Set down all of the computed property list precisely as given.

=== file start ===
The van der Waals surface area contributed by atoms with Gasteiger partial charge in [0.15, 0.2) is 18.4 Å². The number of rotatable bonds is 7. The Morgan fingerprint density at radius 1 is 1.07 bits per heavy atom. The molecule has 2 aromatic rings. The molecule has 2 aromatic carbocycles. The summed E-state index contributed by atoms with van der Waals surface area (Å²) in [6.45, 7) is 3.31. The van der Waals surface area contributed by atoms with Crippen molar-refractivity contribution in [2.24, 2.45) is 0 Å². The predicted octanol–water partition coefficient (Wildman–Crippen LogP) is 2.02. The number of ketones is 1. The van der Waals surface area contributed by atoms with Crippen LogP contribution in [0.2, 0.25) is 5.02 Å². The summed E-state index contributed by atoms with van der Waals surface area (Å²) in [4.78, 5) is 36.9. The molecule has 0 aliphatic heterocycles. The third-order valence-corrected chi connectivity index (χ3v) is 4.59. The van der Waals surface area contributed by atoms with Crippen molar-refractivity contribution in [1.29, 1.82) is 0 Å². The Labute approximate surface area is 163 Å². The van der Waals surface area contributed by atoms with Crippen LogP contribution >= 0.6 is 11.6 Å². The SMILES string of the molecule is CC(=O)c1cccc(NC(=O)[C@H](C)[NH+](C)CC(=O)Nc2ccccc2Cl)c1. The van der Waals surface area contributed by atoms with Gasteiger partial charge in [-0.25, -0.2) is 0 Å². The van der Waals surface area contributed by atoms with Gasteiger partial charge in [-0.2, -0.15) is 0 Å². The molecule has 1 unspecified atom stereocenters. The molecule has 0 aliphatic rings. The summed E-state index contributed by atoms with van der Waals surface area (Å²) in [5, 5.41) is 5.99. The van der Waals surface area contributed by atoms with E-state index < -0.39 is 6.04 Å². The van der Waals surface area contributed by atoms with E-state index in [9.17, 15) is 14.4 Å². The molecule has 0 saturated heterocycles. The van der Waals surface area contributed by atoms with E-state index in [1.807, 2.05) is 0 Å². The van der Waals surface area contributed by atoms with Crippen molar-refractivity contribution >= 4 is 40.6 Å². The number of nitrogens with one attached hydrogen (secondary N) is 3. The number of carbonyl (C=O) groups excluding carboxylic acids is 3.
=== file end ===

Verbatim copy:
The van der Waals surface area contributed by atoms with Gasteiger partial charge in [0.15, 0.2) is 18.4 Å². The number of rotatable bonds is 7. The Morgan fingerprint density at radius 1 is 1.07 bits per heavy atom. The molecule has 2 aromatic rings. The molecule has 2 aromatic carbocycles. The summed E-state index contributed by atoms with van der Waals surface area (Å²) in [6.45, 7) is 3.31. The van der Waals surface area contributed by atoms with Crippen molar-refractivity contribution in [2.24, 2.45) is 0 Å². The predicted octanol–water partition coefficient (Wildman–Crippen LogP) is 2.02. The number of ketones is 1. The van der Waals surface area contributed by atoms with Crippen LogP contribution in [0.2, 0.25) is 5.02 Å². The summed E-state index contributed by atoms with van der Waals surface area (Å²) in [4.78, 5) is 36.9. The molecule has 0 aliphatic heterocycles. The third-order valence-corrected chi connectivity index (χ3v) is 4.59. The van der Waals surface area contributed by atoms with Crippen molar-refractivity contribution in [1.29, 1.82) is 0 Å². The Labute approximate surface area is 163 Å². The van der Waals surface area contributed by atoms with Crippen LogP contribution >= 0.6 is 11.6 Å². The SMILES string of the molecule is CC(=O)c1cccc(NC(=O)[C@H](C)[NH+](C)CC(=O)Nc2ccccc2Cl)c1. The van der Waals surface area contributed by atoms with Gasteiger partial charge in [-0.25, -0.2) is 0 Å². The van der Waals surface area contributed by atoms with Gasteiger partial charge in [-0.2, -0.15) is 0 Å². The molecule has 1 unspecified atom stereocenters. The molecule has 0 aliphatic rings. The summed E-state index contributed by atoms with van der Waals surface area (Å²) in [5, 5.41) is 5.99. The van der Waals surface area contributed by atoms with E-state index < -0.39 is 6.04 Å². The van der Waals surface area contributed by atoms with E-state index in [9.17, 15) is 14.4 Å². The molecule has 0 saturated heterocycles. The van der Waals surface area contributed by atoms with E-state index in [1.807, 2.05) is 0 Å². The van der Waals surface area contributed by atoms with Crippen molar-refractivity contribution >= 4 is 40.6 Å². The number of nitrogens with one attached hydrogen (secondary N) is 3. The number of carbonyl (C=O) groups excluding carboxylic acids is 3.